Apr. 15, 2005 Dutch-sponsored researcher Keshav Ruthiya has made considerable improvements to a so-called slurry bubble column. The chemical industry uses these bubble columns for reactions between gases and liquids, for example, for organic wastewater purification or the synthesis of hydrocarbons. Various companies are interested in using Ruthiya's results in commercial reactors.
Ruthiya investigated how catalyst particles adhere to gas bubbles in a slurry bubble column. Slurry bubble columns are used a lot in the chemical industry. The gases are pumped into the bottom of a column with a liquid suspension of particles (slurry) and then bubble upwards. These reactors are cheap and easy to construct and are therefore very popular.
The researcher made a model that described the influence of the catalyst particles and other substances present on the mass transfer, the hydrodynamics and the reaction rate in the column. The new insights obtained have led to improved designs and therefore cost savings for this type of reactor. This will improve the competitiveness of the chemical industry. Companies involved in the project such as Shell, Akzo Nobel, Engelhard and DSM Research are very interested in the results of the research.
By means of experiments, the researcher discovered how to increase the reaction rate in the column. The catalyst particles were found to adhere better to gas bubbles if the surface characteristics of the particles were improved. With these modifications the catalyst is exposed to a higher concentration of gas and therefore the reaction rate increases. This results in an increased efficiency of the catalyst, thereby reducing the amount of the expensive catalyst needed.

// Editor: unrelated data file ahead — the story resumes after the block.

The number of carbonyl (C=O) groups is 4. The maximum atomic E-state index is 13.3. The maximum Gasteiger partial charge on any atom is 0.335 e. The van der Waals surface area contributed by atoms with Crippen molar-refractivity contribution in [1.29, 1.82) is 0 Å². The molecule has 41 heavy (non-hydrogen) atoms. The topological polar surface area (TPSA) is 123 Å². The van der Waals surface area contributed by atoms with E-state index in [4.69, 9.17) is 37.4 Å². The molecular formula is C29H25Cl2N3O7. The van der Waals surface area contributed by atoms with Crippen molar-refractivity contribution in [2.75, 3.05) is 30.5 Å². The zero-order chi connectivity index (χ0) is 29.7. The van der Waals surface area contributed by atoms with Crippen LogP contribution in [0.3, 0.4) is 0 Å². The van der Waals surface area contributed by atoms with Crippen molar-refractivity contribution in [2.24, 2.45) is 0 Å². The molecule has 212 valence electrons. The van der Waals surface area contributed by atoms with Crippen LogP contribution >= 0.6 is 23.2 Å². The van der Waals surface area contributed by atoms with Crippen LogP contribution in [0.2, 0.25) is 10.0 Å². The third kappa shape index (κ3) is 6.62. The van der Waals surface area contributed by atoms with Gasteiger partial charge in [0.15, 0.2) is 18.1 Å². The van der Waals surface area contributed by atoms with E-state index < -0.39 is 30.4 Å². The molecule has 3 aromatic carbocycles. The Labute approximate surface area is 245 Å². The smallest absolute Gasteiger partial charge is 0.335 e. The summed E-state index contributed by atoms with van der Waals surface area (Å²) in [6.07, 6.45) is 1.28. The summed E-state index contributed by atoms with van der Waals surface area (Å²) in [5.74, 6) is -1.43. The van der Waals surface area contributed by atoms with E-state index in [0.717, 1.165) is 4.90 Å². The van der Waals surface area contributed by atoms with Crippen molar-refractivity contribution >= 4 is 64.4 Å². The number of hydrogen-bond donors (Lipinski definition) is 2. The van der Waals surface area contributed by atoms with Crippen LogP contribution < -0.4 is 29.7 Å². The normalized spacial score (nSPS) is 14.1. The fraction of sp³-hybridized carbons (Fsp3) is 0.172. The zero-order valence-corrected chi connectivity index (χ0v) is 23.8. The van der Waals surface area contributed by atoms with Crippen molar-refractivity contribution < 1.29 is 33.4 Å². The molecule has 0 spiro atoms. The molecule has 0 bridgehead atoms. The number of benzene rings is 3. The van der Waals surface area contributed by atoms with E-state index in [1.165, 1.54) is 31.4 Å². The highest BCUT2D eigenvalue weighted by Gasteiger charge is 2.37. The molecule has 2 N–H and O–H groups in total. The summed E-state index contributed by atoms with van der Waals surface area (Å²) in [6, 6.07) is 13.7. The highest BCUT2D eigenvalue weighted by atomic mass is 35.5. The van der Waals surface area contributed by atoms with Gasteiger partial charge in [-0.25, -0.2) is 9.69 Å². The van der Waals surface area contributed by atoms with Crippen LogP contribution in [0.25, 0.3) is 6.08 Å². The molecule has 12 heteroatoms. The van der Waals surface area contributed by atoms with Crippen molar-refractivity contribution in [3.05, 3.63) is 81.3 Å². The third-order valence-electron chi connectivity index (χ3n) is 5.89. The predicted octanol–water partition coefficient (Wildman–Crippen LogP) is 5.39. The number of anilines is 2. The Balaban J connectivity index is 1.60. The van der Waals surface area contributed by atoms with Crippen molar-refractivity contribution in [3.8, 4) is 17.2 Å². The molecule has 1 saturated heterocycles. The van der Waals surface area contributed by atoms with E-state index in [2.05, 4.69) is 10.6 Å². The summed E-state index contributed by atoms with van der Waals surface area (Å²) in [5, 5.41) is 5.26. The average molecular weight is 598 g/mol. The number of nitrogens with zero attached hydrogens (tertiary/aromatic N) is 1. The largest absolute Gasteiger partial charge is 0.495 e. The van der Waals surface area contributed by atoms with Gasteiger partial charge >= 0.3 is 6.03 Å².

Sometimes the reaction in question proceeds less well if the catalyst is exposed to large concentrations of gas. In such a case, the catalysts used must adhere as little as possible to the gas bubbles, says Ruthiya.
For decades chemical engineers have been studying how gases and fluids react with each other in bubble columns. The behaviour of the catalyst particles could not be predicted well up until now. The properties of the catalyst particles have a lot of influence on the reaction, for example, because they aggregate or because they attach to the gas bubbles and remain attached to these.
Keshav Ruthiya's research was financed by Technology Foundation STW.
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